- Google Classroom and Google Meet are the primary platforms for hosting learning activities, allowing students to participate in class as well as upload papers and assignments.
- Each teacher is creating an outline, objectives, and schedule that are age-appropriate for their students. For example, middle school teachers are teaching students how to create an outline for a paper, while K4 teachers are using a camera to do read-alouds.
- Teachers are available for “office hours” at set times throughout the day for parents and children to ask questions and check in.
- Specials teachers are creating videos to ensure a holistic approach to the school day. For example, the physical education teacher is creating videos on exercises from home, yoga stretches, etc., and our school counselor is making videos to reinforce calm down strategies and mental breaks.
Q: How can I help?
A: The needs for our community during this time are many and varied, but after speaking with a number of our families as well as our school principals, we have compiled a list of some concrete ways that supporters can help our school:
Books: Our families have so few books at home, especially “board books” for younger children, that many families are worried their children will read all of the books in their house in the first week of being at home. As part of the social distancing food pick-up we started today, we are setting out books for parents to grab as well. We would welcome donations of new or gently used books for our families to read at home. High-quality children’s books and novels can be dropped off at the food table set up on the sidewalk on Orchard Street at our Mother Caroline Campus every Monday, Wednesday, and Thursday from 7 am to 9 am.
White boards, expo/dry erase markers, phone/tablet stands, and document cameras: Monday, March 23 will be our first official day of live, teacher-led online learning. In this new e-learning environment, teachers are planning and conducting lessons via video so white boards and expo markers are needed. As teachers prepare and record instructional videos that will be presented as part of the scheduled day starting Monday, teachers are also in need of phone/tablet stands and document cameras. The phone/tablet stands cost approximately $40. The document cameras are mounted cameras that project textbook and workbook pages, and are particularly useful for allowing our primary school teachers to conduct virtual read-alouds with students. These cameras cost approximately $200 and will continue to be utilized in classrooms once school has resumed.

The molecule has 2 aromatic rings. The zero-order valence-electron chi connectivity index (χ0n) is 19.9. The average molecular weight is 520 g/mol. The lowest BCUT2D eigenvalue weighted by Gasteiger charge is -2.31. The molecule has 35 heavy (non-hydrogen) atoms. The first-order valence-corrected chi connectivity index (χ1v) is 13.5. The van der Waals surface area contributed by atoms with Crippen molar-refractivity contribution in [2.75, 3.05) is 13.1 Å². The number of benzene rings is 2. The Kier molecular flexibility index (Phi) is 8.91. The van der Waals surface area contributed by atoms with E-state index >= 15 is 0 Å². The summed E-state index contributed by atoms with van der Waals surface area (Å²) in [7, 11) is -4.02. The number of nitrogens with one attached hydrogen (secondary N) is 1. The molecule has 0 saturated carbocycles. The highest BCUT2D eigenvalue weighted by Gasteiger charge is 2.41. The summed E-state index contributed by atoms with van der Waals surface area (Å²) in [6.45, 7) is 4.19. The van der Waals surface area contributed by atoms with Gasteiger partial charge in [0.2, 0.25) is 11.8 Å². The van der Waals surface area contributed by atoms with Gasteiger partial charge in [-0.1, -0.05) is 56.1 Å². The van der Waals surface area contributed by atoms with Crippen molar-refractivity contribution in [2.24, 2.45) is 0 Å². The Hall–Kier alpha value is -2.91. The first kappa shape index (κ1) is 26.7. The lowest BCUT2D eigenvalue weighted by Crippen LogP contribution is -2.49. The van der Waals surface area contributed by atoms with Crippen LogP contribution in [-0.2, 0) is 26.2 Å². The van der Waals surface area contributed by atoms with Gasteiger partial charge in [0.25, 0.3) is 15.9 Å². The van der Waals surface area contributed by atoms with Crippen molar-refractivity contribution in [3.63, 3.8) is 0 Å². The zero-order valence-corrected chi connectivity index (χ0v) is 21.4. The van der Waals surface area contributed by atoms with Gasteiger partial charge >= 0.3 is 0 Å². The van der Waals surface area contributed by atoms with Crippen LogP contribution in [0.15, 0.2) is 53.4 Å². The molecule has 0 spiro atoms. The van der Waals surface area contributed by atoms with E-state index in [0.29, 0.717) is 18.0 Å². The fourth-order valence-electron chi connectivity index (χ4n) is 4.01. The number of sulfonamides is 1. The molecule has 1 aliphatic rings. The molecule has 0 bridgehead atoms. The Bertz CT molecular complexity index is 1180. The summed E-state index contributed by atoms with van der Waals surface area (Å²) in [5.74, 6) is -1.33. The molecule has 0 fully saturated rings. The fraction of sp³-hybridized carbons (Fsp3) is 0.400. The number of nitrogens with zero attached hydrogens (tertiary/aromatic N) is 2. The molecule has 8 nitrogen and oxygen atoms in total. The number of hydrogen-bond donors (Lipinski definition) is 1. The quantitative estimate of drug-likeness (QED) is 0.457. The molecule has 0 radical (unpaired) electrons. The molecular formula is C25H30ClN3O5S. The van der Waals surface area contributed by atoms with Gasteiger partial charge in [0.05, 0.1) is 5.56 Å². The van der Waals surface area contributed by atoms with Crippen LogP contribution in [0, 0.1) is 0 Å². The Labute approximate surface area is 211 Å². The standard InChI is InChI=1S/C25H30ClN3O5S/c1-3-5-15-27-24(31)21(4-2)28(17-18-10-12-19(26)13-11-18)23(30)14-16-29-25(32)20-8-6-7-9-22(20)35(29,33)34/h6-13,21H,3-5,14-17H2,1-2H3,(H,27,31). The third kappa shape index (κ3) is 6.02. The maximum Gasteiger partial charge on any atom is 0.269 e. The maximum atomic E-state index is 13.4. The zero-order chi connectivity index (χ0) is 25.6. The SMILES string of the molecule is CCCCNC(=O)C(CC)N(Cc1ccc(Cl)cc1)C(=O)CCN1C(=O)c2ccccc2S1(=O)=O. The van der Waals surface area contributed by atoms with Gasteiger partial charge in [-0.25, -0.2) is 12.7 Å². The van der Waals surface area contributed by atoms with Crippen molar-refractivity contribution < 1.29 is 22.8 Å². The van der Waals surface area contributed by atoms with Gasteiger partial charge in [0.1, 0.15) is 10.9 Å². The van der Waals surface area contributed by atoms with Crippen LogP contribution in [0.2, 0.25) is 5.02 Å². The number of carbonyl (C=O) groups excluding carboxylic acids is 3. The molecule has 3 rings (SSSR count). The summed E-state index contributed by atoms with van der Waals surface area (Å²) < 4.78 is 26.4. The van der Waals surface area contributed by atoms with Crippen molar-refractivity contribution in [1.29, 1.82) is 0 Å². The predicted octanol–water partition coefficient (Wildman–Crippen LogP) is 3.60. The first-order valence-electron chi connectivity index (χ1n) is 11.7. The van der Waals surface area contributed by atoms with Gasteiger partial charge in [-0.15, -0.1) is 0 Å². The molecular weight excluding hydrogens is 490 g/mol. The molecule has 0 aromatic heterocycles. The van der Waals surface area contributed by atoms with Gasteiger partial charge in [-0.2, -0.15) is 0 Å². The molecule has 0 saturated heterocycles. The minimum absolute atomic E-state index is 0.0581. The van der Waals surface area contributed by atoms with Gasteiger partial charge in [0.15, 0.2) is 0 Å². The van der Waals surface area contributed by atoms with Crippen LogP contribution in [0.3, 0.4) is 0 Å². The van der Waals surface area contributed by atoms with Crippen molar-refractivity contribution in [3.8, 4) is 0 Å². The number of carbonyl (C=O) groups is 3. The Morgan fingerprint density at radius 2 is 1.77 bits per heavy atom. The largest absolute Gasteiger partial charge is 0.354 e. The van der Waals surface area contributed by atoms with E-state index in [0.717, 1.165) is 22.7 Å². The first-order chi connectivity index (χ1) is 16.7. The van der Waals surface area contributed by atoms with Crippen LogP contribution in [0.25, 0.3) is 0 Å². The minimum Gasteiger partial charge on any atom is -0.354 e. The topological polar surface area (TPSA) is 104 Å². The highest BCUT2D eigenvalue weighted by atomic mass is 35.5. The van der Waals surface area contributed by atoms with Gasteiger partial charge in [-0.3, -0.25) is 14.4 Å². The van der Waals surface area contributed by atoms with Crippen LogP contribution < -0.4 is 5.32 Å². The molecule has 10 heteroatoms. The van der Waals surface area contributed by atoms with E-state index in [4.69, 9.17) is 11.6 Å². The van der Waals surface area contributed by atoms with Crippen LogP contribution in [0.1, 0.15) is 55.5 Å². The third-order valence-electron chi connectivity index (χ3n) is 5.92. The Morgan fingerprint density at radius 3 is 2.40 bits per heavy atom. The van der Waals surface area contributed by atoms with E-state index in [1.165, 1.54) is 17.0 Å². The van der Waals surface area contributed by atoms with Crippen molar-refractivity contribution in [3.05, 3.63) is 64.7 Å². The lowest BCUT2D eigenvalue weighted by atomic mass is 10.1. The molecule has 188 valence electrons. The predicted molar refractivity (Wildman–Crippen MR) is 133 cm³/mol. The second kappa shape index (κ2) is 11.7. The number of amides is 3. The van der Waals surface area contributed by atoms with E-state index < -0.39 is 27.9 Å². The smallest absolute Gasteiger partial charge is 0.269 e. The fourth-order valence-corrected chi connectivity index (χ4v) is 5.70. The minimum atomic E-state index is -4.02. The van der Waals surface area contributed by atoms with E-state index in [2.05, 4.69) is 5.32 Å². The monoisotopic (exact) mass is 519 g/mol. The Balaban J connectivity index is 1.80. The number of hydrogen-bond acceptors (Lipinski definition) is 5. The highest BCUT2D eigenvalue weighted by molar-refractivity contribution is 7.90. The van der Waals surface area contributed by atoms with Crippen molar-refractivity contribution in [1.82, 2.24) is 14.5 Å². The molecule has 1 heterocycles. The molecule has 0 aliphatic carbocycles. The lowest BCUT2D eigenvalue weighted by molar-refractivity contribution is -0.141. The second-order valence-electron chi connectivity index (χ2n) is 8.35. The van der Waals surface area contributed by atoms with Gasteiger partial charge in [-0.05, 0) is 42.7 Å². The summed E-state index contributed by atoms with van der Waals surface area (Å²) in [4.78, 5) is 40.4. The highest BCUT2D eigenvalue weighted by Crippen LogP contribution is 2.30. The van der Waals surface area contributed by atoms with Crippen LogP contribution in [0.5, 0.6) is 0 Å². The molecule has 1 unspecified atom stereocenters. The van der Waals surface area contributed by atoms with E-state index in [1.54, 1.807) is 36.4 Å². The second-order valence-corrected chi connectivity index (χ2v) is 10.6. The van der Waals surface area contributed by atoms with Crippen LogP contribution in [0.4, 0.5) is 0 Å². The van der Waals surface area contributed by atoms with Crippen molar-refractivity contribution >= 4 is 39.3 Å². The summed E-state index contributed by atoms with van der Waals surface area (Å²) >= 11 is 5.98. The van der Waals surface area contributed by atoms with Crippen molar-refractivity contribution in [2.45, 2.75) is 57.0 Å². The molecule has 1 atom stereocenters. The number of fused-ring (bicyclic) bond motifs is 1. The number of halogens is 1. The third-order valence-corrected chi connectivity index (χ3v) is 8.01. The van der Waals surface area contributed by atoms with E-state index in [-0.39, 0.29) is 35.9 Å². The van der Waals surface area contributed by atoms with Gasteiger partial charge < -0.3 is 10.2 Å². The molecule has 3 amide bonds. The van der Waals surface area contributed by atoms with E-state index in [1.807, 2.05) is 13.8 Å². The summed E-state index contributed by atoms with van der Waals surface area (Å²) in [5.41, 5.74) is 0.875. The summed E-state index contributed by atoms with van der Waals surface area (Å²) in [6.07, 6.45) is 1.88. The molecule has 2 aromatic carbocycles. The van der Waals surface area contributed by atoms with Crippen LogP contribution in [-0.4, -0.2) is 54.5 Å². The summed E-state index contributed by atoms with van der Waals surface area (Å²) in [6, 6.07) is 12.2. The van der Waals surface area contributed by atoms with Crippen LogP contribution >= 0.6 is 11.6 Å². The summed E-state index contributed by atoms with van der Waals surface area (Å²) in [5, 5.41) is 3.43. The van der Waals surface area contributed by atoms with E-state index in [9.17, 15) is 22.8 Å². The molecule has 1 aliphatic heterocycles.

Internet bill assistance: Finally, though 80% of our families have internet access and devices available at home, 20% of our families do not have the resources necessary for e-learning. Over 100 families came to school during staggered times on Tuesday and Wednesday to pick up a Chromebook to use at home. We have advised families to take advantage of Spectrum’s offer for free internet, but this requires having a $0 account balance, which disqualifies some of our families. Over 92% of our students come from economically disadvantaged families and with school indefinitely, it is essential that we get these balances cleared so families can access the materials and lessons we are creating for their children. The NDSM team is working to identify which families are in need, the amount of each outstanding balance, and how to most efficiently apply funds to their accounts.
At NDSM, supporting our students and families during this difficult time remains our top priority. We are extremely grateful for all the check-ins, prayers, and inquiries that we have received in the last few weeks regarding the situation at our school. If you know someone who would be interested in helping us with any of these needs, please feel free to share this page. If you are interested in helping, please know that we have added a new category to our online donation page labeled “COVID-19 E-Learning and Family Support.”
Questions? Please contact us at email@example.com